In 1986, she retired from her faculty position at Oregon State to embark on a series of U.S. Department of Agriculture sponsored international plant explorations for fruit and nut genetic resources. Her first trip, in 1987, was a six-month expedition to the mountains of Northern Pakistan, a region adjacent to Central Asia and rich in diversity of fruit and nut species. Next, she accompanied Dr. Calvin Sperling, USDA Plant Explorer, to Central Asia in Uzbekistan, Tajikistan, and Kazakhstan to collect apricots, cherries, peaches, plums, and apples. That same year she and Dr. Jim Ballington traveled to Ecuador to collect Rubus, Vaccinium, and other members of the Ericaceae with potential ornamental value.  In 1992, she led an expedition to the southwest of the People’s Republic of China to collect blackberries and raspberries in Guizhou Province. She traveled to Kyrgyzstan, in 1994, to collect walnuts. In 1996, she returned to the People’s Republic of China, this time to the northeast. She led the expedition to collect small fruit germplasm in Jilin and Heilongjian Provinces with collaborators Chad Finn and Joseph Postman. Her final two expeditions occurred in 1998, to eastern Siberia, Russia, and in 2000, to Hokkaido, Japan, to obtain blue honeysuckle.  Because of her plant collecting expeditions, Dr. Thompson donated 645 accessions (seeds and plants) to the U.S. National Plant Germplasm System (NPGS). In 1997, Dr. Thompson was honored with the Crop Science Society’s Frank M. Meyer Medal for Plant Genetic Resources, and, in 2000, with the American Pomological Society’s Wilder Medal.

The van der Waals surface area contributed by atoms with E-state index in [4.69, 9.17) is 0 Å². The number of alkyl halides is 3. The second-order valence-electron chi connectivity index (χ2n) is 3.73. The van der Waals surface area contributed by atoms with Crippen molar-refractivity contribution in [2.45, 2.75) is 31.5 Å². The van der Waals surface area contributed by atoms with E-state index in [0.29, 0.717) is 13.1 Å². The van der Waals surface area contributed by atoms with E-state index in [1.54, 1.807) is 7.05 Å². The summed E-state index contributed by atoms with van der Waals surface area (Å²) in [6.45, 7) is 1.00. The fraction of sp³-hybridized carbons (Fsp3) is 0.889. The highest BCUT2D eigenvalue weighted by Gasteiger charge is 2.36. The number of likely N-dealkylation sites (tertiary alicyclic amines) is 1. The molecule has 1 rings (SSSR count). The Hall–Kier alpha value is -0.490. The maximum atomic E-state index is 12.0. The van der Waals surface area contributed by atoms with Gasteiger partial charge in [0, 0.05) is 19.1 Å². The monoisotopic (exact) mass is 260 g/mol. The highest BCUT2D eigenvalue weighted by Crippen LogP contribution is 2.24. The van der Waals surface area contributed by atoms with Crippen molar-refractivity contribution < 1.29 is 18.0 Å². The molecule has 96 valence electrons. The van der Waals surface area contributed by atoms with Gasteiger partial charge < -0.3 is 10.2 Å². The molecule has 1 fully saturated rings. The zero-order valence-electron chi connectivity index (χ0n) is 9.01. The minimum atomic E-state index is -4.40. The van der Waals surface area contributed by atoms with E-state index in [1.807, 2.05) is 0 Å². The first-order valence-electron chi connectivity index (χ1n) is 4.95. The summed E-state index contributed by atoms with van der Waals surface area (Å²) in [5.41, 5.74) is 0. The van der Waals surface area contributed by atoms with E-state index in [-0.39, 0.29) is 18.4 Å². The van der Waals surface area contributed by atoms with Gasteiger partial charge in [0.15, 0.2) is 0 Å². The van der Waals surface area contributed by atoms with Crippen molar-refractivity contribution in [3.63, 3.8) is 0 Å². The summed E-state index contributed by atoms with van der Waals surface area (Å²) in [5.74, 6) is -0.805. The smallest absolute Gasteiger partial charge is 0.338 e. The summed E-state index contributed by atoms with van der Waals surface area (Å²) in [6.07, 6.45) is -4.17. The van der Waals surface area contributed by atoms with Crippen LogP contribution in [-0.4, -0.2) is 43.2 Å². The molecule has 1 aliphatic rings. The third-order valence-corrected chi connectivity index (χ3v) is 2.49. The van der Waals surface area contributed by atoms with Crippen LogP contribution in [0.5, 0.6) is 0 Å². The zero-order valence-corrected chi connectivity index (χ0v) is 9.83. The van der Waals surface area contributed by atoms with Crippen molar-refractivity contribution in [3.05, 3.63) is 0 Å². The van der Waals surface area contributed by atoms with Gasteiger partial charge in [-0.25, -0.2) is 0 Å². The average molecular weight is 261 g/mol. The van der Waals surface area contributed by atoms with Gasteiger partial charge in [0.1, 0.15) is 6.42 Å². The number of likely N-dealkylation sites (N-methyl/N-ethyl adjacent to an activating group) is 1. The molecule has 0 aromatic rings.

The high caliper of Dr. Thompson’s science continues to be recognized. Fruit breeders and students of pomology study her Rubus cytogenetics manuscripts as seminal. Her manuscripts on the floral biology and non-dormancy of hazelnut are frequently cited. Her research into incompatibility in hazelnuts provided techniques for standard tests now used by several generations of nut breeders.